Sunday, September 29, 2013
Fire & Ice: Hindenburg and Titanic
When: through January 6, 2014
2012 marked the 100th anniversary of the sinking of the Titanic and the 75th anniversary of the crash of the Hindenberg. In honor of these melancholy remembrances, the Postal Museum has set up a display on both of them together, focusing on the postal angle in both.
Both vessels carried mail in order to underwrite their expenses, and both had post offices on board, along with postal employees. It was a mark of social distinction to send a letter from the Titanic or the Hindenberg; it showed you were rich enough to travel on them!
There's plenty of information in this exhibit about both accidents: the terrible loss of life and the resulting popularization of the two incidents. In addition to being disasters involving modes of transportation, they've both become 20th century icons. Both are cases of the mighty falling, a reminder that human beings cannot always control nature. We seem to get this lesson brought home to us every night on the news now, but there's something about the rich and elegant being forced to contend with forces beyond their control that grabs the imagination.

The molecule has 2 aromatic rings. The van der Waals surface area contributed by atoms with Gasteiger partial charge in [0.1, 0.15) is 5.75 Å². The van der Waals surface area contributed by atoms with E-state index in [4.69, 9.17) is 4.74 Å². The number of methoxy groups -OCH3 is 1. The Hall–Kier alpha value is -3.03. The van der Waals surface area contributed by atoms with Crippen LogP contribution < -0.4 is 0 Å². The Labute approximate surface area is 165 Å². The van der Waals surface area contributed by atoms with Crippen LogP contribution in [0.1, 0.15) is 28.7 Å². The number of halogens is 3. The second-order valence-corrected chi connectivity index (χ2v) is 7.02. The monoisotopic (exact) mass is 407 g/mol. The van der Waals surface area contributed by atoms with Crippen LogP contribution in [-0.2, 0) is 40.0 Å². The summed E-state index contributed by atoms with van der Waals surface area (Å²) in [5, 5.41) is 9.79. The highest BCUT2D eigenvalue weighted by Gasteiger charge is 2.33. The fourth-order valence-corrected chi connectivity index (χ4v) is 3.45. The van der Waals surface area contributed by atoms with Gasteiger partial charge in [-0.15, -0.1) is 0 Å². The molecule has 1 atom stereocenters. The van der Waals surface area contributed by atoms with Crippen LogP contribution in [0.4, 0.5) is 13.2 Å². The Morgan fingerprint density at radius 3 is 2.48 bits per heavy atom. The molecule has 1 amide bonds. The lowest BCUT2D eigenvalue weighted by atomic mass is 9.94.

A Smithsonian connection in relation to the Hindenberg: it had sailed over the Mall before heading north to New Jersey, where it crashed.
A sad fact about the Titanic: all of the musicians in the band, the one playing "Nearer My God to Thee," perished in the shipwreck.
Verdict: Worth a visit if you are interested in the Titanic or Hindenberg - it also provides an opportunity to see the expanded museum. There's now a set of galleries on the main floor, where the post office used to be. Philatelists take note!